George Fraser, InfoSpace
Industry forecasts are going through the roof, attracting investors to the mobile content space. However, without a unified vision and collaborative action, George Fraser of InfoSpace believes that industry growth and overall customer profitability will be limited.
InfoSpace started out life in 1996 as an Internet search and directories company. It was the acquisition of US mobile content provider, Moviso in 2003, which signalled a change in direction for the company. InfoSpace now dominates the lucrative US ringtone market and has only in the past 18 months committed to game content.
InfoSpace has acquired three studios Atlas Mobile (US), IOMO (UK) and Elkware (Germany), creating a network of game developers, all with varying skill sets. Cornerstone of the European operation, George Fraser, VP of European Sales and Marketing took some time out to talk about driving demand through bigger ideas, broader targeting and the need for collective industry action.
I'm pretty new to InfoSpace, previously I ran RealNetworks in Europe and so have a lot of industry knowledge from a casual games perspective, because they've got a product called RealArcade, which is very much focused on casual games.
The press, certainly within Europe, will have seen most of the announcements for the games business, simply because we bought Elkware and IOMO in Q4 of 2004. What's less known, certainly within Europe, is that we are comfortably the market leader in mobile entertainment in the US.
A lot of people see us as just a games company, and that is incredibly important to us, but there's also a much, much bigger part of our business elsewhere. So, we're interested in broader deals, looking at licenses that transcend ringtones, graphics and games, we're trying to think of things in a much more holistic mobile entertainment way than necessarily just games. But games are, right now at least, the most important thing in my head.
A number of components really, we have three different studios and what we're trying to do is focus on particular aspects within our portfolio of games. We're increasingly going to carriers, spending much more time with them saying what type of titles do you want, what type of titles are not in your portfolio right now, what type of titles are over represented and therefore spending far more time building a portfolio of products that meets the needs of the carrier.
We're also spending a lot of time understanding who the customer is, my sense is that historically at least, the mobile games industry has been run by gamers, so the natural inclination is to go for console and arcade titles, rather than building new IP that are mobile-centric. Now, some of this works, some it does not, but if you actually analyse something like the ELSPA chart, you'll see a very significant proportion of titles are actually own brand, not huge licenses and the other interesting thing is that it is far more casual in terms of the portfolio of products that actually sell well.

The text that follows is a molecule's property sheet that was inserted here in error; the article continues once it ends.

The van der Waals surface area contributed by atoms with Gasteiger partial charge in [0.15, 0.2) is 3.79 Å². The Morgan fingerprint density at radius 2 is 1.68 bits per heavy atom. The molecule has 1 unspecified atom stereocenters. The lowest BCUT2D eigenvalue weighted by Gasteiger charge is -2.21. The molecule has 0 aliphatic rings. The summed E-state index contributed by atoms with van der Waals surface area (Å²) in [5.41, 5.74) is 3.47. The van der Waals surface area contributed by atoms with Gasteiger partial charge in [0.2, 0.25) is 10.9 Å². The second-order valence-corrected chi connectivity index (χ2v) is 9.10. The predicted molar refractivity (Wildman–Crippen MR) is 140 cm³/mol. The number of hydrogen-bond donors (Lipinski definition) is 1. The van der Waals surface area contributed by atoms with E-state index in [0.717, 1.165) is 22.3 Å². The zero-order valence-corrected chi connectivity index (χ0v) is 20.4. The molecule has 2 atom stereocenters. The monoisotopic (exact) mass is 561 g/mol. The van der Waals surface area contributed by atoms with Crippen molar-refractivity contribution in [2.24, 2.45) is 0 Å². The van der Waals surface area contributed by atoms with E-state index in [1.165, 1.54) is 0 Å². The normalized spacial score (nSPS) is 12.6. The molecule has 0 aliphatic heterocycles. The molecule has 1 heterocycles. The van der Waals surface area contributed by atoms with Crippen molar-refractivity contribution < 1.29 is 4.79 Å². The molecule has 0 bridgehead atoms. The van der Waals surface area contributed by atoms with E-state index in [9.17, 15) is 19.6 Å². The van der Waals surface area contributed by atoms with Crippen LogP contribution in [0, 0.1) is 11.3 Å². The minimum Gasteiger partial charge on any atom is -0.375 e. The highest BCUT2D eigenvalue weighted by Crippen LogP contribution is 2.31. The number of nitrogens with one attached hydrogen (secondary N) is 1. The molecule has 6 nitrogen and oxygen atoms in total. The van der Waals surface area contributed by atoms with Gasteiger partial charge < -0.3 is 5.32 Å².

We're steering much more towards a balanced portfolio of products that more accurately meets the needs of the consumer than necessarily coming in from a console background which is to bring in lots of console titles and do lots of film license deals, I just think the world is different here, far more casual, the customer is really quite different.
With that comes the need to build the industry, rather than just build our piece of the pie. My view coming from an outsider is, we need to grow the pie, as an industry, I'd like to put a call out to our competitors to join us to do what we can in terms of building the pie, than just about fighting for title space.
At the moment mobile games, as far as the carrier's concerned, are far too low a priority than they deserve. So where I'm thinking, and we're having lots of discussions with carriers, is in introducing much more bolder, more imaginative marketing initiatives, building awareness of mobile games, and not just necessarily our own titles.
Also looking out at the broader PR area, in that, not a lot of PR is done beyond the games and mobile industry titles and the games and mobile specialist titles - we need to get features in Loaded an FHM. We haven't really gone mainstream in getting our stuff featured in those kinds of magazines, and yet our target audience is exactly that, far more mainstream than console. That's where my head is in terms of where we're going to spend a lot of time and effort on.
An initiative we've just started kicking off is to carry out some market research, particularly in understanding the profile of our customers and increasingly looking at the male/female mix as well as the age mix. It's one of my favourite areas, as I know from my past life, that certainly casual games are actually skewed towards females, and the data I've seen to date suggests that the whole mobile games stuff is being skewed towards male.
Certainly because we bough IOMO and Elkware, we've got very significant penetration with the vast majority of carriers, most of our games here are single or double player, non-connected games, so you're just playing it on your handset, whereas the emphasis in the US, because of our studio called Atlas, which is in San Mateo, the focus is more on connected.
Our view is that we currently have the world's leading community platform for games, and moving forward we're going to increasingly build out those community features, whether that's putting leaderboards in there, whether its doing loyalty point systems which we've just made a press announcement last week in the States, where we're definitely trying to build that sense of community and I think the carriers are interested in doing that, and that's the thing about trying to build interest and build the whole segment as well through community tools, and SMS and things like that, you can get some of this community stuff to go viral pretty quickly if you do your job well.